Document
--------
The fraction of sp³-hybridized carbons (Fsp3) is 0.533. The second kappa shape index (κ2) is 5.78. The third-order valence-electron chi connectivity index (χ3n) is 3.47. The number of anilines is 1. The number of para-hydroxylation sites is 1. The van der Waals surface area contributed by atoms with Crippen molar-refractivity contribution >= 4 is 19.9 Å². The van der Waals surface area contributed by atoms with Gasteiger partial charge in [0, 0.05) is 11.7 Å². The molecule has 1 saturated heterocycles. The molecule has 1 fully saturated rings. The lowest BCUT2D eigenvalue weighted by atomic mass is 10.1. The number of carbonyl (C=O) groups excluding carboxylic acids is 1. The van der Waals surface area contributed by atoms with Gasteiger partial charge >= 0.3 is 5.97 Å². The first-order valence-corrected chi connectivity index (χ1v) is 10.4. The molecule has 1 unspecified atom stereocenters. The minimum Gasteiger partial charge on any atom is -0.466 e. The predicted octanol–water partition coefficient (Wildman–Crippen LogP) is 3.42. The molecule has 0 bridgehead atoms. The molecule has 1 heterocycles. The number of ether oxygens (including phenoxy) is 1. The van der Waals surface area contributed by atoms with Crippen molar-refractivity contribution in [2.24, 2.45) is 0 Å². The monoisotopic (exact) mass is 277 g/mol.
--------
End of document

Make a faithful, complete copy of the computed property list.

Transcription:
The fraction of sp³-hybridized carbons (Fsp3) is 0.533. The second kappa shape index (κ2) is 5.78. The third-order valence-electron chi connectivity index (χ3n) is 3.47. The number of anilines is 1. The number of para-hydroxylation sites is 1. The van der Waals surface area contributed by atoms with Crippen molar-refractivity contribution >= 4 is 19.9 Å². The van der Waals surface area contributed by atoms with Gasteiger partial charge in [0, 0.05) is 11.7 Å². The molecule has 1 saturated heterocycles. The molecule has 1 fully saturated rings. The lowest BCUT2D eigenvalue weighted by atomic mass is 10.1. The number of carbonyl (C=O) groups excluding carboxylic acids is 1. The van der Waals surface area contributed by atoms with Gasteiger partial charge >= 0.3 is 5.97 Å². The first-order valence-corrected chi connectivity index (χ1v) is 10.4. The molecule has 1 unspecified atom stereocenters. The minimum Gasteiger partial charge on any atom is -0.466 e. The predicted octanol–water partition coefficient (Wildman–Crippen LogP) is 3.42. The molecule has 0 bridgehead atoms. The molecule has 1 heterocycles. The number of ether oxygens (including phenoxy) is 1. The van der Waals surface area contributed by atoms with Crippen molar-refractivity contribution in [2.24, 2.45) is 0 Å². The monoisotopic (exact) mass is 277 g/mol.